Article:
By Nyashadzashe Ndoro
Zanu PF has warned South Africa’s ruling African National Congress (ANC) against coming back to Zimbabwe to engage with rights organisations and opposition parties over gross human rights violations orchestrated by President Emmerson Mnangagwa’s under-fire administration.
The ANC came to Zimbabwe last week to assess the socio-political situation in the country. It engaged Zanu PF and went back to South Africa without meeting opposition parties and rights organisations.
The party’s secretary general vowed to come back to Harare to discuss with other stakeholders including the main opposition MDC Alliance about their concerns about massive human rights violations by the Zanu PF administration.
But Zanu PF has already rebuked ANC’s intention claiming that it was unnecessary for the party to engage another parties through what it branded “puppet movements”.
On Wednesday Zanu PF’s Director of Information, Tafadzwa Mugwadi told the state owned Herald newspaper that the ANC was jumping the gun and should focus on South African problems.
“It’s unfortunate, but we find it imperative to inform our sister revolutionary party, the ANC, to focus their attention on matters affecting South Africans rather than attempt to experiment attention-seeking gimmicks in the name of our stable nation and our peaceful people.
“For the record, there was no deliberation nor agreement on them coming back to meet anyone over the issues we discussed.
“It’s unprecedented in the history of our fraternal relations as revolutionary parties for the ANC to seek to verify our submissions through puppet movements.
“Just imagine a Zanu PF delegation forcing itself to engage renegade movements like the DA, EFF or Afrikaner organisations to verify and ascertain whether the ANC is correct or not,” Mugwadi said.
After their visit to Zimbabwe last week, the ANC confirmed that the country is facing major challenges consisting of human rights abuses and vowed to remain frank in their engagements with Zanu PF.
ANC’s peace and stability committee, Toni Yengeni, who was one of the delegates, said that they had discovered that Zimbabwe had a crisis after they held a closed-door meeting with top Zanu PF officials on Wednesday last week.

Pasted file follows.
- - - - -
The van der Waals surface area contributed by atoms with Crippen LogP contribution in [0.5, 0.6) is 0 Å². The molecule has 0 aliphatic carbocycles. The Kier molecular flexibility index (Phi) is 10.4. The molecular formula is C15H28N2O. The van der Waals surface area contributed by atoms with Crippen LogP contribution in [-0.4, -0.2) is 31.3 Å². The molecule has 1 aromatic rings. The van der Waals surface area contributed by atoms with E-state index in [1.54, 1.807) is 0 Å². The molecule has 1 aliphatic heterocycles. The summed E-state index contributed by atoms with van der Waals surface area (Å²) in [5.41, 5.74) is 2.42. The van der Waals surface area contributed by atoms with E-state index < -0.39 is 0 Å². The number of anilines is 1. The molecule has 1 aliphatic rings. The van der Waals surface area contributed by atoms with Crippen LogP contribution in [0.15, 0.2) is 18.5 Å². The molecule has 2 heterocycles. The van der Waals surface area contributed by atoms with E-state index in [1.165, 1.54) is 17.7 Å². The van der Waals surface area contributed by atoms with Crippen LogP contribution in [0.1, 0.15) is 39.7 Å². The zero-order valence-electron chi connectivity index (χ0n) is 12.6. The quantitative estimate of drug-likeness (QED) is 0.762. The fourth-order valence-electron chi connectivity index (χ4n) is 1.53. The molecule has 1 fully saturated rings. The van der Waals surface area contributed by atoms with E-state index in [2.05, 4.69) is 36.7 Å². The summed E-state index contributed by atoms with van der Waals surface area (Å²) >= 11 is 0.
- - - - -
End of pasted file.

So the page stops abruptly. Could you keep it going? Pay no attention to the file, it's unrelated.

“There are problems in Zimbabwe, major challenges both of social, economic and to some extent of a political nature,” Yengeni said.
ANC spokesman Pule Mabe, in a statement, said the party will come back to Harare and meet other stakeholders.
“The engagement between ANC and Zanu PF was both frank and constructive, conducted in the fraternal spirit of two liberation movements.
“As such we remain committed to extending the space for political dialogue with the view of advancing social, political and economic interests of the people of Zimbabwe and South Africa.
“Our joint engagement on and commitment to the advancement and protection of human rights always remain paramount. We do so while respecting the freedom of speech and all the basic universal freedoms.
“In this regard, it was agreed that the ANC will in the foreseeable future return to Zimbabwe to meet different stakeholders,” Mabe said.
Zimbabwe is currently experiencing massive human rights violations perpetrated by Zanu PF’s under-fire administration which is battling an economic crisis partly blamed on corruption and mismanagement.
The past four months have seen arrests and illegal detentions by Mnangagwa’s administration of political activists, opposition politicians, journalists among other dissenting voices.